The release of insulin is stimulated by the peaks of propionate, which are produced after large meals of concentrates but not by the steady supply of propionate associated with frequent feeding.
Available knowledge can permit wide variation in milk fat production by dietary manipulation with reasonable accuracy but the future aim should be for more direct intervention at metabolic control points.
The abundances of Ni, Fe, Cr, Mn, P, Cu, K, Na, Ga, Ge, Se, Zn, S, Br, and C were measured in interplanetary dust particles (IDPs) collected from the Earth's stratosphere. All elements with nebular condensation temperatures lower than Mn, except S, were enriched relative to the most volatile-rich type of meteorite while the refractory elements Cr and Ni were present at chondritic abundances. This element abundance pattern is consistent with nebular condensation, suggesting the IDPs condensed at either a different location or time in the evolving solar nebula than do the meteorites. The enrichments of the major elements C, Na, P, and K exclude the possibility that the volatile enrichment in IDPs results from a minor amount of contamination.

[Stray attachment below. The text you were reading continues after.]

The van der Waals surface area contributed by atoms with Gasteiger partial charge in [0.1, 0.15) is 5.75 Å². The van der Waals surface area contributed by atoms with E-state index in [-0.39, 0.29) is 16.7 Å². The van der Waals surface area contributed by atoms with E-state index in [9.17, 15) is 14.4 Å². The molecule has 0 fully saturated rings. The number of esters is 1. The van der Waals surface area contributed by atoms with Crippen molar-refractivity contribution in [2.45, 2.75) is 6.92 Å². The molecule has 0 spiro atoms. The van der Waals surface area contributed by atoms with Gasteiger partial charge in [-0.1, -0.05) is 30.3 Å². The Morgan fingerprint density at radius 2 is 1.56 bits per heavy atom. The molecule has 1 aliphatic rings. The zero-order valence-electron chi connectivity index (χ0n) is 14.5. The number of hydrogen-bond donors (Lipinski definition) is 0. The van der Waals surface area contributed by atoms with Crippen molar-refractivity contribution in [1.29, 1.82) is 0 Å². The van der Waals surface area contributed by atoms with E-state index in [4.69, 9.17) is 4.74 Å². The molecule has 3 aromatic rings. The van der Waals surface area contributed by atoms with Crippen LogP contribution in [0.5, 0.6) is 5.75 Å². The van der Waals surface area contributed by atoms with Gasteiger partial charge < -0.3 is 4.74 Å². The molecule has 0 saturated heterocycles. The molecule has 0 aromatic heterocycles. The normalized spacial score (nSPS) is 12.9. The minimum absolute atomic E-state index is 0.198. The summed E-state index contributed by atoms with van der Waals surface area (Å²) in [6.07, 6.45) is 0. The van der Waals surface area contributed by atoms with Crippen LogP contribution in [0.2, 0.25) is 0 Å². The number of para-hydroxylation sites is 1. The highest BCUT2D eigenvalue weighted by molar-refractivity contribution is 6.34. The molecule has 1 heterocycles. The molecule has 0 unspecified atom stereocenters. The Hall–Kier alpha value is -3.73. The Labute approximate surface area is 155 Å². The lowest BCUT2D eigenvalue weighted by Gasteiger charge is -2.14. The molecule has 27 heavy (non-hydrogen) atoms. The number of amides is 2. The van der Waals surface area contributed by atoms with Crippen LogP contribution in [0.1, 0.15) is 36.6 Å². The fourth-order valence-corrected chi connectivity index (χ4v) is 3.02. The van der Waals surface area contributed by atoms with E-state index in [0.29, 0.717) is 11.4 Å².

At maintenance at least, the whole tract digestibility of several foods in sheep and cattle is similar, consequently much of the information on the nutritive value of dairy cow foods in food composition tables is derived from studies conducted in sheep. However, Adesogan (1996) reported that in whole-crop wheat (WCW), starch digestibility is higher in sheep than in dairy cows. This study examined the validity of using sheep to model the ruminal degradation of WCW in cows by comparing the degradability of dry matter (DM) and nitrogen (N) of urea-treated WCW in both species.